Regressions Shouldn't Happen

Unfortunately, they do. Before new features may be added to Solaris they must go through architectural review and exhaustive testing. Nevertheless, stuff happens. In Solaris 10 Update 4, and Nevada there are several new features that have had unexpected impact on Trusted Extensions functionality. Most of these get discovered and fixed quickly, but a few weren't understood and couldn't be fixed properly in time for the Update 4 release. So we have a few workarounds that will be required. I've been involved in the analysis of each of the these issues and thought it would be interesting to show why they were hard to find. In each case, the affected Trusted Extensions component had not changed since Update 3, so we weren't expecting breakage.

The first issue showed up in Trusted JDS authentication interfaces like role assumption. The Sparks Project enhanced the name service cache daemon (nscd), but changed the policy for accessing encrypted passwords. Previously, a process with all privileges but with a normal user ID, could call the PAM account management service which provides password aging and account locking. But the new architecture for nscd had the side-effect that root was now required. Although nscd has been fixed in Nevada to restore the previous behavior, there was insufficient time to backport this fix to Update 4. Therefore we integrated a workaround in the PAM stack for Trusted JDS to skip the failing check. A proper fix will be delivered in Update 5.

The next problem affected Trusted JDS workspace labeling. When a new label is applied to a workspace, the Trusted Stripe application uses the zone_enter() system call to initiate a session in the corresponding zone. Another project Duckhorn enhanced the resource management features of zones. One of these features, the capped-memory resource, imposed a new restriction on the zone_enter() syscall that prevented a process with a System V shared memory object from transitioning to a non-global zone. Meanwhile the GNOME toolkit was changed to use the X11 shared pixmap feature which affected the behavior of the Trusted Stripe process. As a result, the process was unable to initiate new sessions in labeled zones. Again, the root cause was discovered too late for a proper fix to be included in Update 4. Meanwhile, the workaround is to customize the TrustedExtensionsPolicy(4) file to disable the MIT-SHM X11 extension.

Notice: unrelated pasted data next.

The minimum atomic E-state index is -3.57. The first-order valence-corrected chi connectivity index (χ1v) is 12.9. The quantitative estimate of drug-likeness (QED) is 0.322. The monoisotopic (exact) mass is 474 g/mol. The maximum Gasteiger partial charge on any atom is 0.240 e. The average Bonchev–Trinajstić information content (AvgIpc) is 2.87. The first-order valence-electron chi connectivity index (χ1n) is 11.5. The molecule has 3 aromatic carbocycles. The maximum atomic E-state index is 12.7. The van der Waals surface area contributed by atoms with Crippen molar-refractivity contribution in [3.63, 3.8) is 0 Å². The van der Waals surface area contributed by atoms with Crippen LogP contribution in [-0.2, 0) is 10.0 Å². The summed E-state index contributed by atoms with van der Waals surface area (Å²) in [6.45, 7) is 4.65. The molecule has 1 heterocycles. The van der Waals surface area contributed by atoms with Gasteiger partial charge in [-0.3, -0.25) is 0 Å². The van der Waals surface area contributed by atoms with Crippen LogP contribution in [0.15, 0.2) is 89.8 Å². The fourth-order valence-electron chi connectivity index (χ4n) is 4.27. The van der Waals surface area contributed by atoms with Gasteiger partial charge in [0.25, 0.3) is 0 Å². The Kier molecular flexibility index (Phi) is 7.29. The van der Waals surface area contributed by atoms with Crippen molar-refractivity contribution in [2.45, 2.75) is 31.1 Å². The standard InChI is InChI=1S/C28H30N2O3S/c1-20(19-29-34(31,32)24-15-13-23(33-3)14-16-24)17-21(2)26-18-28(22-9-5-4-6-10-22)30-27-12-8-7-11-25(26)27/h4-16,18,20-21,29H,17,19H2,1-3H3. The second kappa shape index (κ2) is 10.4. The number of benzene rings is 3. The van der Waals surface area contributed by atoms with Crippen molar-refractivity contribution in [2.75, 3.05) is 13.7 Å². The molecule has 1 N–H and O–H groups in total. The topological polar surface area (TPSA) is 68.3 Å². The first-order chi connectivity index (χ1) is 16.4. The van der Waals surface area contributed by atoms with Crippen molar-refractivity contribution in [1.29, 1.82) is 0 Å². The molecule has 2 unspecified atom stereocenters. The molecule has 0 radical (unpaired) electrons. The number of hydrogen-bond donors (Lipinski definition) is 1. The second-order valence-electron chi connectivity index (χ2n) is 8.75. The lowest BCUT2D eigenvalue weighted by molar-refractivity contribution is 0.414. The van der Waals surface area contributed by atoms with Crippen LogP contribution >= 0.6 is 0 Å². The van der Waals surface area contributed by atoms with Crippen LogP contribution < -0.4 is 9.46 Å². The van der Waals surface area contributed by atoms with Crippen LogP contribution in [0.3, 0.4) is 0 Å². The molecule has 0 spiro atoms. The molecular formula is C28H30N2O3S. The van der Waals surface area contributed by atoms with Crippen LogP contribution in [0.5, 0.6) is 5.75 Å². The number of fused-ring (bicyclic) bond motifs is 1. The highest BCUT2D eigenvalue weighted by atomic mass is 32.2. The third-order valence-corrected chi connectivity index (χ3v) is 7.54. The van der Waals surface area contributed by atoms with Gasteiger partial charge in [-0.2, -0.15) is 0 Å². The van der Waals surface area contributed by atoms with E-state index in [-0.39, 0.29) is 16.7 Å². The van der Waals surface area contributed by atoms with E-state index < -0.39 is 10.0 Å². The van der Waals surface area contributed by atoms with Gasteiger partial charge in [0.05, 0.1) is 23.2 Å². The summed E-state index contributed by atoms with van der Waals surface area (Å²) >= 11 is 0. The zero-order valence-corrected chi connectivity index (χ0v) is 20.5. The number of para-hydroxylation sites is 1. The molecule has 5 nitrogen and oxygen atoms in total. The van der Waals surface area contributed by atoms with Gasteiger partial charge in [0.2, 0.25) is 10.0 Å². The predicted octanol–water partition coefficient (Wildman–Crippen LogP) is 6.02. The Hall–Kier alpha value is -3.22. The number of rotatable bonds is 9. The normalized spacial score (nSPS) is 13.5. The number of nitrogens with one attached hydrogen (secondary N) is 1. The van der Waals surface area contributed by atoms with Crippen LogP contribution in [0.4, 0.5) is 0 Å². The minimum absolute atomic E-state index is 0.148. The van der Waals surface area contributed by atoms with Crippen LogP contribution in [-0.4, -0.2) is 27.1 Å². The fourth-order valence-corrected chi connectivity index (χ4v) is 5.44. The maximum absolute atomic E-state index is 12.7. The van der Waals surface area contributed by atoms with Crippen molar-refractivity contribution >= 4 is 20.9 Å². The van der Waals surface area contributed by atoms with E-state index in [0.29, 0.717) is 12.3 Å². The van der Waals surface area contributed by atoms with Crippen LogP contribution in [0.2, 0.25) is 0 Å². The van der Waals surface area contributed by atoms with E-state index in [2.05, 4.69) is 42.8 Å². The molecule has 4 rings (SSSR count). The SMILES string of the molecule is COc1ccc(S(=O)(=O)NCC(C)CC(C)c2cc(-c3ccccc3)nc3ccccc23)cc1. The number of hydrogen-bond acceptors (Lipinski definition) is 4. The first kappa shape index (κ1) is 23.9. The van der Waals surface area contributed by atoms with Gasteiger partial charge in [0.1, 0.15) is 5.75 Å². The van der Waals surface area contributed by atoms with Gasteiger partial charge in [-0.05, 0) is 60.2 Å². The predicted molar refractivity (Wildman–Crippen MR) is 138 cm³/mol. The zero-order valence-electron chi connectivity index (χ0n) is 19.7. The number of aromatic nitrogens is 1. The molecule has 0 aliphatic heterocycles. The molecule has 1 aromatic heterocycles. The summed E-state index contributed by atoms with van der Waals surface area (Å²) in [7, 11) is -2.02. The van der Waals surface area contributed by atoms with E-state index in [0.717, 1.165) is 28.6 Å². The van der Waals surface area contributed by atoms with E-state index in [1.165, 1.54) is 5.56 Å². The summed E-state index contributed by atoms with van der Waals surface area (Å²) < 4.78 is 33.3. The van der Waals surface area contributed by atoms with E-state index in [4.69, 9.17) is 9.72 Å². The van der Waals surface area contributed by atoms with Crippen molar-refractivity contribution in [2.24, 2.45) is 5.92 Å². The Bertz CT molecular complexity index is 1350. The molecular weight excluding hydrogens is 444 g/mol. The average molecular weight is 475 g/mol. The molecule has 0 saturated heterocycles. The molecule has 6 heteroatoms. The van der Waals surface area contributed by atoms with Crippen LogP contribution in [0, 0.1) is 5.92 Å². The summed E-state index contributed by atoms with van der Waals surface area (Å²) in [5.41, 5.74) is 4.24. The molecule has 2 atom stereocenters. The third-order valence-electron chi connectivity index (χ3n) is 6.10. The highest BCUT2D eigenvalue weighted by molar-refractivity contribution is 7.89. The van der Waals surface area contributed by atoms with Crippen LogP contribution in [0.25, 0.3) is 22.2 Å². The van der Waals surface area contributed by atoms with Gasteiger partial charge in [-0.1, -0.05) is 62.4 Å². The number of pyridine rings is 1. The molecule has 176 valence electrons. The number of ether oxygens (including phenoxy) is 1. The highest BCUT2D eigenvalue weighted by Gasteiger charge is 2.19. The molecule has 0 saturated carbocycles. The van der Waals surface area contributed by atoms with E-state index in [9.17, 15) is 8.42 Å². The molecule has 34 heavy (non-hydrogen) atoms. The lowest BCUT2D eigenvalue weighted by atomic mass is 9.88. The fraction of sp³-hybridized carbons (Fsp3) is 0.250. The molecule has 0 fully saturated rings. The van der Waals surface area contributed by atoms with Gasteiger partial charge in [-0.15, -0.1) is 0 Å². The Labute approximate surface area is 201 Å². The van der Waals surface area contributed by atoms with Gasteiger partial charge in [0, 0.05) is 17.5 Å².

The third problem affects Trusted CDE in the specific laptop configuration that is described in the OpenSolaris Laptop Instructions. A change was made in Nevada to remove the installation question about enabling IPv6. Instead, the loopback interface is now plumbed with an IPv6 address, and services like the portmapper now support both IPv4 and IPv6 addresses. This configuration is partially incompatible with the use of the Virtual Network Interface, vni(7), as described in the laptop instructions. The Tooltalk RPC service which is used in Trusted CDE to initiate the Trusted Path does not get registered correctly with the portmapper when there are no physical interface plumbed. As a result the Trusted CDE session hangs. There are a variety of workarounds for this problem, and most people will never see it. In Update 4, don't enable IPv6 when asked, or don't use Trusted CDE until a physical interface has been plumbed. For Nevada, the workaround is described in step 4a of the revised laptop configuration procedures.

I'm frustrated by the above regressions, but I'm optimistic that things are getting better. The entire Trusted Extensions test suite has now been integrated into the Solaris Pre-Integration Test Suite (PIT).


Glen, I folloed the laptop instructions to a T using one of our BF II Models. Can you clarify the relationship between the physical interface (bge0) and the vni0 in thos instructions? I am trying to get rdesktop to run as a regular user. I can run it no problem as root but seems to be a routing issue or some type of netowrking issue when run as a user. Is it more of a permissions problem or do I need to declare the rdesktop to the public zone somehow? Any help would be great. Thanks. Paul

Posted by Paul Spillers on July 21, 2007 at 01:33 PM PDT #

It's not clear from your question if you are able to bring up applications in the public zone as a normal user, so I don't know where to begin. The vni0 interface only provides communication between labeled zones and the X11 server in the global zone. You must bring up a physical interface to run rdesktop. If you followed the directions, the public network template should be the default (for, after running inetmenu. So you should be able to ping the MS Windows server from the public zone. In general, you should post questions like this to the Security community in OpenSolaris.

Posted by Glenn Faden on July 22, 2007 at 05:27 AM PDT #

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This blog explores some of the security features of Oracle Solaris. In particular, topics such as Role-Based Access Control and Labeled Security are my special interests.


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